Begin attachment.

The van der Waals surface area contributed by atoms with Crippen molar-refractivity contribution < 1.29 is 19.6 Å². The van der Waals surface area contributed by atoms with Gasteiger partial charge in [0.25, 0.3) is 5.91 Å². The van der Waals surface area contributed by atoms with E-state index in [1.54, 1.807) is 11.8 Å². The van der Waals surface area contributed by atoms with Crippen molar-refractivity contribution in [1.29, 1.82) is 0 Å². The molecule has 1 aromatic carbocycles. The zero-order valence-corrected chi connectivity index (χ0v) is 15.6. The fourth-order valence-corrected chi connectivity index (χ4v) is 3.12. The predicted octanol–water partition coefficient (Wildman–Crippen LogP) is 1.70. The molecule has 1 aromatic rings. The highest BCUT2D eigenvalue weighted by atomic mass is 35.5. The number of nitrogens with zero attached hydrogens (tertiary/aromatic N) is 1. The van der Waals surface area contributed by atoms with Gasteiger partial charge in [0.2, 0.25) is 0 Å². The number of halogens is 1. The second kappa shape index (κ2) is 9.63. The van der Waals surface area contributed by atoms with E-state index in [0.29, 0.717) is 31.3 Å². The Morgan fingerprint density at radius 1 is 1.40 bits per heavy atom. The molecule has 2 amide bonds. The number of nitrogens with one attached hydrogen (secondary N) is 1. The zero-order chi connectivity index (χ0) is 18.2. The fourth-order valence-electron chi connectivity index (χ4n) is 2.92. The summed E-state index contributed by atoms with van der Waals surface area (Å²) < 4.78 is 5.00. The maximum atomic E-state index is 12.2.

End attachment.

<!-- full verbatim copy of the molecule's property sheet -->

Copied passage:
The van der Waals surface area contributed by atoms with Crippen molar-refractivity contribution < 1.29 is 19.6 Å². The van der Waals surface area contributed by atoms with Gasteiger partial charge in [0.25, 0.3) is 5.91 Å². The van der Waals surface area contributed by atoms with E-state index in [1.54, 1.807) is 11.8 Å². The van der Waals surface area contributed by atoms with Crippen molar-refractivity contribution in [1.29, 1.82) is 0 Å². The molecule has 1 aromatic carbocycles. The zero-order valence-corrected chi connectivity index (χ0v) is 15.6. The fourth-order valence-corrected chi connectivity index (χ4v) is 3.12. The predicted octanol–water partition coefficient (Wildman–Crippen LogP) is 1.70. The molecule has 1 aromatic rings. The highest BCUT2D eigenvalue weighted by atomic mass is 35.5. The number of nitrogens with zero attached hydrogens (tertiary/aromatic N) is 1. The van der Waals surface area contributed by atoms with Gasteiger partial charge in [0.2, 0.25) is 0 Å². The number of halogens is 1. The second kappa shape index (κ2) is 9.63. The van der Waals surface area contributed by atoms with E-state index in [0.29, 0.717) is 31.3 Å². The Morgan fingerprint density at radius 1 is 1.40 bits per heavy atom. The molecule has 2 amide bonds. The number of nitrogens with one attached hydrogen (secondary N) is 1. The zero-order chi connectivity index (χ0) is 18.2. The fourth-order valence-electron chi connectivity index (χ4n) is 2.92. The summed E-state index contributed by atoms with van der Waals surface area (Å²) < 4.78 is 5.00. The maximum atomic E-state index is 12.2.